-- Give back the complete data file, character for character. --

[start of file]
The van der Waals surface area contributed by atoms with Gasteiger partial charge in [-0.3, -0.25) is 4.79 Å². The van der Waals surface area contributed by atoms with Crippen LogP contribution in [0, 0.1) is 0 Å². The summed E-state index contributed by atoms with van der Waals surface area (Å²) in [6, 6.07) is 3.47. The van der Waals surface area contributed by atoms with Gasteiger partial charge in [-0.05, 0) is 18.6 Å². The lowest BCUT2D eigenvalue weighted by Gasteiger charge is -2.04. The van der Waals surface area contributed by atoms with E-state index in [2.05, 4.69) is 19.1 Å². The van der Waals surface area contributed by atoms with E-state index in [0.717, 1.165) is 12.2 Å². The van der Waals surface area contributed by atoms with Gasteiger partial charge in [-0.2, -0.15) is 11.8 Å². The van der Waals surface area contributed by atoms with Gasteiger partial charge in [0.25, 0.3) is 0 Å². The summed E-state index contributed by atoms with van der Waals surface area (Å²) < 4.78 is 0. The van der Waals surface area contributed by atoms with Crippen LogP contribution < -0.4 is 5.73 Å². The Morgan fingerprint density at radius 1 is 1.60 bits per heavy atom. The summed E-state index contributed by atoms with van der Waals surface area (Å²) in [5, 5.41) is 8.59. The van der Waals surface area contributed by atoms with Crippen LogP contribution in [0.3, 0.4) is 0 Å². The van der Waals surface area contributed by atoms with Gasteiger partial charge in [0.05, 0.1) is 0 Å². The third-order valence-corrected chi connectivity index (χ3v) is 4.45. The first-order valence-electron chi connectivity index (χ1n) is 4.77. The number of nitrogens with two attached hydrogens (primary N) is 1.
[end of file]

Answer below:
The van der Waals surface area contributed by atoms with Gasteiger partial charge in [-0.3, -0.25) is 4.79 Å². The van der Waals surface area contributed by atoms with Crippen LogP contribution in [0, 0.1) is 0 Å². The summed E-state index contributed by atoms with van der Waals surface area (Å²) in [6, 6.07) is 3.47. The van der Waals surface area contributed by atoms with Gasteiger partial charge in [-0.05, 0) is 18.6 Å². The lowest BCUT2D eigenvalue weighted by Gasteiger charge is -2.04. The van der Waals surface area contributed by atoms with E-state index in [2.05, 4.69) is 19.1 Å². The van der Waals surface area contributed by atoms with E-state index in [0.717, 1.165) is 12.2 Å². The van der Waals surface area contributed by atoms with Gasteiger partial charge in [-0.2, -0.15) is 11.8 Å². The van der Waals surface area contributed by atoms with Gasteiger partial charge in [0.25, 0.3) is 0 Å². The summed E-state index contributed by atoms with van der Waals surface area (Å²) < 4.78 is 0. The van der Waals surface area contributed by atoms with Crippen LogP contribution < -0.4 is 5.73 Å². The Morgan fingerprint density at radius 1 is 1.60 bits per heavy atom. The summed E-state index contributed by atoms with van der Waals surface area (Å²) in [5, 5.41) is 8.59. The van der Waals surface area contributed by atoms with Crippen LogP contribution in [0.3, 0.4) is 0 Å². The van der Waals surface area contributed by atoms with Gasteiger partial charge in [0.05, 0.1) is 0 Å². The third-order valence-corrected chi connectivity index (χ3v) is 4.45. The first-order valence-electron chi connectivity index (χ1n) is 4.77. The number of nitrogens with two attached hydrogens (primary N) is 1.